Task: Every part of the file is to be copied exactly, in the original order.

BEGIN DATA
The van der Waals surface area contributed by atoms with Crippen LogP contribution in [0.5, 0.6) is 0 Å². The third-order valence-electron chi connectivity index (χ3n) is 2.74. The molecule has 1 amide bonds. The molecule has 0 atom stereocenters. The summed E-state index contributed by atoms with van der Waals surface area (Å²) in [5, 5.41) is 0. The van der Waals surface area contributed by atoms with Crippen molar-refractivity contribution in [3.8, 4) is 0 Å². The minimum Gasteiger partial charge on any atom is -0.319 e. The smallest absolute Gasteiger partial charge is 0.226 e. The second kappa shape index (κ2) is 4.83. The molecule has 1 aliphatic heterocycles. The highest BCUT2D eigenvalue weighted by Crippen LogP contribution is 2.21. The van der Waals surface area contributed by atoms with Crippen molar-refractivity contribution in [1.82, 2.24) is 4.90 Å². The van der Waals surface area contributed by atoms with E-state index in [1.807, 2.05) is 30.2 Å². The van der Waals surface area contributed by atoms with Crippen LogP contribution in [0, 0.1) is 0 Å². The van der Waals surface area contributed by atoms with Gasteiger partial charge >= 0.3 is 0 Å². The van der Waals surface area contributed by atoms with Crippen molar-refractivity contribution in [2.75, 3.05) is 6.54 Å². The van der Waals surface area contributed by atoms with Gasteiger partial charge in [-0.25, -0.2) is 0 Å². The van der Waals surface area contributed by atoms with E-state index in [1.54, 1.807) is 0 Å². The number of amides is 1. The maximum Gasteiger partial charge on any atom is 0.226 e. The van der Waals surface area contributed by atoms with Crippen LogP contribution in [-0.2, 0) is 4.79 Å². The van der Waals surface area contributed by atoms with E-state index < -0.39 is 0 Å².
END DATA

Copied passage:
The van der Waals surface area contributed by atoms with Crippen LogP contribution in [0.5, 0.6) is 0 Å². The third-order valence-electron chi connectivity index (χ3n) is 2.74. The molecule has 1 amide bonds. The molecule has 0 atom stereocenters. The summed E-state index contributed by atoms with van der Waals surface area (Å²) in [5, 5.41) is 0. The van der Waals surface area contributed by atoms with Crippen molar-refractivity contribution in [3.8, 4) is 0 Å². The minimum Gasteiger partial charge on any atom is -0.319 e. The smallest absolute Gasteiger partial charge is 0.226 e. The second kappa shape index (κ2) is 4.83. The molecule has 1 aliphatic heterocycles. The highest BCUT2D eigenvalue weighted by Crippen LogP contribution is 2.21. The van der Waals surface area contributed by atoms with Crippen molar-refractivity contribution in [1.82, 2.24) is 4.90 Å². The van der Waals surface area contributed by atoms with E-state index in [1.807, 2.05) is 30.2 Å². The van der Waals surface area contributed by atoms with Crippen LogP contribution in [0, 0.1) is 0 Å². The van der Waals surface area contributed by atoms with Gasteiger partial charge >= 0.3 is 0 Å². The van der Waals surface area contributed by atoms with Crippen molar-refractivity contribution in [2.75, 3.05) is 6.54 Å². The van der Waals surface area contributed by atoms with Gasteiger partial charge in [-0.25, -0.2) is 0 Å². The van der Waals surface area contributed by atoms with E-state index in [1.54, 1.807) is 0 Å². The number of amides is 1. The maximum Gasteiger partial charge on any atom is 0.226 e. The van der Waals surface area contributed by atoms with Crippen LogP contribution in [-0.2, 0) is 4.79 Å². The van der Waals surface area contributed by atoms with E-state index < -0.39 is 0 Å².